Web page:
Totally unique - these Australian travel experiences are worth staying home for
Australia is a place that’s filled with wonder, a place where the potential for adventure is as vast as the horizon, and a place that’s home to an absolute treasure trove of unique, impressive, and one-of-a-kind experiences. From swimming with whales, to exploring the oldest rainforest on earth, read on to discover the travel experiences you can truly only have Down Under.
DISCOVER THE LARGEST LIVING ORGANISM ON EARTH
The Great Barrier Reef - one of the Seven Wonders of the natural world
Visible from outer space, World Heritage-listed, and one of the Seven Wonders of the natural world - Queensland’s Great Barrier Reef is the stuff that travel bucket lists are made of. Spreading itself up the Queensland coastline, its 344,000-square-kilometres (that’s roughly the same size as Japan!) are comprised of more than 3,000 individual reef systems, each populated with an abundance of marine life that’s guaranteed to dazzle even the most blasé of divers.
SHARE BEACH SPACE WITH SKIPPY
Beach breakfast with kangaroos - an Instagram snap you can only get in Australia
Picture the scene: you’re standing on a pristine beach, the sound of the surf fills your ears, and the first rays of the morning sun gentle pokes over the horizon, slowly illuminating everything in a golden glow. Then a kangaroo hops into view, and then another and another.
At Cape Hillsborough Resort - 45-minutes north of Mackay - you can get up close to a local population of eastern grey kangaroos and wallabies as they scour the morning tide to feed on mangrove seed pods and seaweed. Easily one of the most uniquely Australian scenes imaginable, the marsupials’ morning brekky also makes for the mother of all Instagram snaps - a snap that you can only get in Australia.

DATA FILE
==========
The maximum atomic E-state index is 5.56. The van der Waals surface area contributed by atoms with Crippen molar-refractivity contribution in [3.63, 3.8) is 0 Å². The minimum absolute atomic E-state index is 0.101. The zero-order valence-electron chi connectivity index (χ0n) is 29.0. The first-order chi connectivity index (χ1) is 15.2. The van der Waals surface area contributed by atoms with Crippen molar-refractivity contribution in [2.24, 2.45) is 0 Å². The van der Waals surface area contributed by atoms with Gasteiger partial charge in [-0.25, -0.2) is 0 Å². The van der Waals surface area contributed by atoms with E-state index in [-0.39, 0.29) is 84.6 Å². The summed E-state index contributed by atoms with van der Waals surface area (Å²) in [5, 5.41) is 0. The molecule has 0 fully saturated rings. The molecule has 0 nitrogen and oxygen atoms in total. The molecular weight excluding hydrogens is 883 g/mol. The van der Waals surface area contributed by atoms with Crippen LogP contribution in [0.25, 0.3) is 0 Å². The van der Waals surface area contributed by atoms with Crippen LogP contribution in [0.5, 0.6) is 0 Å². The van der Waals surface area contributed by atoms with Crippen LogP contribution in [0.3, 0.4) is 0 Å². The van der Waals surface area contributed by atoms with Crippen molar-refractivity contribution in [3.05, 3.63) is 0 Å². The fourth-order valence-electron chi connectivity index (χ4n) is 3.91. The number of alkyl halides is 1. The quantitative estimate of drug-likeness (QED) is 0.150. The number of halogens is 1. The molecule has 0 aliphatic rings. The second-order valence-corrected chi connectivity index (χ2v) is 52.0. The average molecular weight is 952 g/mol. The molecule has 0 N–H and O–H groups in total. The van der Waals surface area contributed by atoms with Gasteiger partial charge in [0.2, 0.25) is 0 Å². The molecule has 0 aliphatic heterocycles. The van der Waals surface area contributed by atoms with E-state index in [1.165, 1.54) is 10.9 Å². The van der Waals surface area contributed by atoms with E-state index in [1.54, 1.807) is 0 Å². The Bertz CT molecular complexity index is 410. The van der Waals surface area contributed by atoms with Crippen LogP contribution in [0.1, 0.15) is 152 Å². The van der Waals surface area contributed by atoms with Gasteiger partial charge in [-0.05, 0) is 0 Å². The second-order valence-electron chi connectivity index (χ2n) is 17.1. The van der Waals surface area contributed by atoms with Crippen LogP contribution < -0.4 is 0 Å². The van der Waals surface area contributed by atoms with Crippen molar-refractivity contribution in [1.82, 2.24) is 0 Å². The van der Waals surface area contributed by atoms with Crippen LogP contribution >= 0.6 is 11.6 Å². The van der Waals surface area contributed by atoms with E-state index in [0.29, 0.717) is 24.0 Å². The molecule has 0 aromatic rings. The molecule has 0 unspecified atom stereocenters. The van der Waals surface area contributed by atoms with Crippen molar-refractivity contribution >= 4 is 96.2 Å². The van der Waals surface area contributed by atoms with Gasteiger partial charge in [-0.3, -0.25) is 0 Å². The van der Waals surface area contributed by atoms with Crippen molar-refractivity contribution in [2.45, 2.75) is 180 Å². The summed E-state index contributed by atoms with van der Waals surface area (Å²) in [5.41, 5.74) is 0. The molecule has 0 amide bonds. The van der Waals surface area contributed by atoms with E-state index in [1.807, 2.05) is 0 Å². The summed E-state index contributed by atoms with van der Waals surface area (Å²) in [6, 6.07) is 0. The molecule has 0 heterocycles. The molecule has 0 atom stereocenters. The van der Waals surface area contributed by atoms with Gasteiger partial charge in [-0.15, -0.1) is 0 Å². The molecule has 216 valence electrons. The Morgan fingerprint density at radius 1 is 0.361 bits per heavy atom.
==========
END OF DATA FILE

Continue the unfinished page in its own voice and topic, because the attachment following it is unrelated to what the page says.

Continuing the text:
CIRCUMNAVIGATE AUSTRALIA’S BEST-KNOWN NATURAL LANDMARK
Rising out of the red dessert, the NT's Uluru was created some 600 million years ago
Rising out of the red desert, against a stark backdrop of sand and spinifex shrub, the ancient monolith of Uluru is easily the NT’s most famous landmark. Created some 600 million years ago, the World Heritage-listed site is both a tourist attraction and sacred Aboriginal site.
You can circumnavigate Uluru via the 10-kilometre base walk, but to see it as its most spectacular, visiting during sunset or sunrise is essential. AAT Kings offer both guided sunrise and sunset excursions to see the icon in all its glory.
“The awe experienced through its sheer size gets everyone’s attention and respect,” says AAT Kings guide, Paul Young. “However the spiritual connection comes presents us an opportunity to view a traditional culture that has stood the test of time.”
IMMERSE YOURSELF IN THE WORLD’S OLDEST LIVING CULTURE
The annual Parrtjima Festival is a celebration of Australia's indigenous culture
With an increasing appetite for authenticity in our travel experiences (Tourism Australia research shows that 85 per cent of travellers prefer holidays where they can “experience local culture”) Australia is THE place for cultural immersion.